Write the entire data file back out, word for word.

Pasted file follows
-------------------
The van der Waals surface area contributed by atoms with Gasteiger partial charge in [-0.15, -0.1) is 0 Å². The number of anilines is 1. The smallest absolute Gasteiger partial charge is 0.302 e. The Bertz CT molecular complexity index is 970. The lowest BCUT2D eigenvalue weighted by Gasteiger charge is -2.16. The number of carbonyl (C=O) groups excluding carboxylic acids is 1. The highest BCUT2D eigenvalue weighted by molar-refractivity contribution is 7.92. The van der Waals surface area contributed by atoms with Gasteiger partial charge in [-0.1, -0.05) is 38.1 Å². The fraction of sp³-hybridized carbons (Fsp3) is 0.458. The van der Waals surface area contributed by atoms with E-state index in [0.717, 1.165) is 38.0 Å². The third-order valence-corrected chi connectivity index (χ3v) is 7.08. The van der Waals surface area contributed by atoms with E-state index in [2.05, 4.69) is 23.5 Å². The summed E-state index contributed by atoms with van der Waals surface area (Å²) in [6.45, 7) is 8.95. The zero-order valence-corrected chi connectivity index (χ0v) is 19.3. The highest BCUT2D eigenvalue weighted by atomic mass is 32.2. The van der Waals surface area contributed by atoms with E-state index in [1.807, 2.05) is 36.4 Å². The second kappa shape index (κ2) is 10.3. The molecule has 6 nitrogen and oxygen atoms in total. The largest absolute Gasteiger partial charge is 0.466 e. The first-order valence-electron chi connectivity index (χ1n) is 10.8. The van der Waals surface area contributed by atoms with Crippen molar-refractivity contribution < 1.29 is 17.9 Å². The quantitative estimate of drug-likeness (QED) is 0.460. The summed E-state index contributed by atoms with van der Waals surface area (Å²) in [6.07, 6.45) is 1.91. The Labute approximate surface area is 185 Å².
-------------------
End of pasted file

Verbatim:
The van der Waals surface area contributed by atoms with Gasteiger partial charge in [-0.15, -0.1) is 0 Å². The number of anilines is 1. The smallest absolute Gasteiger partial charge is 0.302 e. The Bertz CT molecular complexity index is 970. The lowest BCUT2D eigenvalue weighted by Gasteiger charge is -2.16. The number of carbonyl (C=O) groups excluding carboxylic acids is 1. The highest BCUT2D eigenvalue weighted by molar-refractivity contribution is 7.92. The van der Waals surface area contributed by atoms with Gasteiger partial charge in [-0.1, -0.05) is 38.1 Å². The fraction of sp³-hybridized carbons (Fsp3) is 0.458. The van der Waals surface area contributed by atoms with E-state index in [0.717, 1.165) is 38.0 Å². The third-order valence-corrected chi connectivity index (χ3v) is 7.08. The van der Waals surface area contributed by atoms with E-state index in [2.05, 4.69) is 23.5 Å². The summed E-state index contributed by atoms with van der Waals surface area (Å²) in [6.45, 7) is 8.95. The zero-order valence-corrected chi connectivity index (χ0v) is 19.3. The highest BCUT2D eigenvalue weighted by atomic mass is 32.2. The van der Waals surface area contributed by atoms with E-state index in [1.807, 2.05) is 36.4 Å². The second kappa shape index (κ2) is 10.3. The molecule has 6 nitrogen and oxygen atoms in total. The largest absolute Gasteiger partial charge is 0.466 e. The first-order valence-electron chi connectivity index (χ1n) is 10.8. The van der Waals surface area contributed by atoms with Crippen molar-refractivity contribution < 1.29 is 17.9 Å². The quantitative estimate of drug-likeness (QED) is 0.460. The summed E-state index contributed by atoms with van der Waals surface area (Å²) in [6.07, 6.45) is 1.91. The Labute approximate surface area is 185 Å².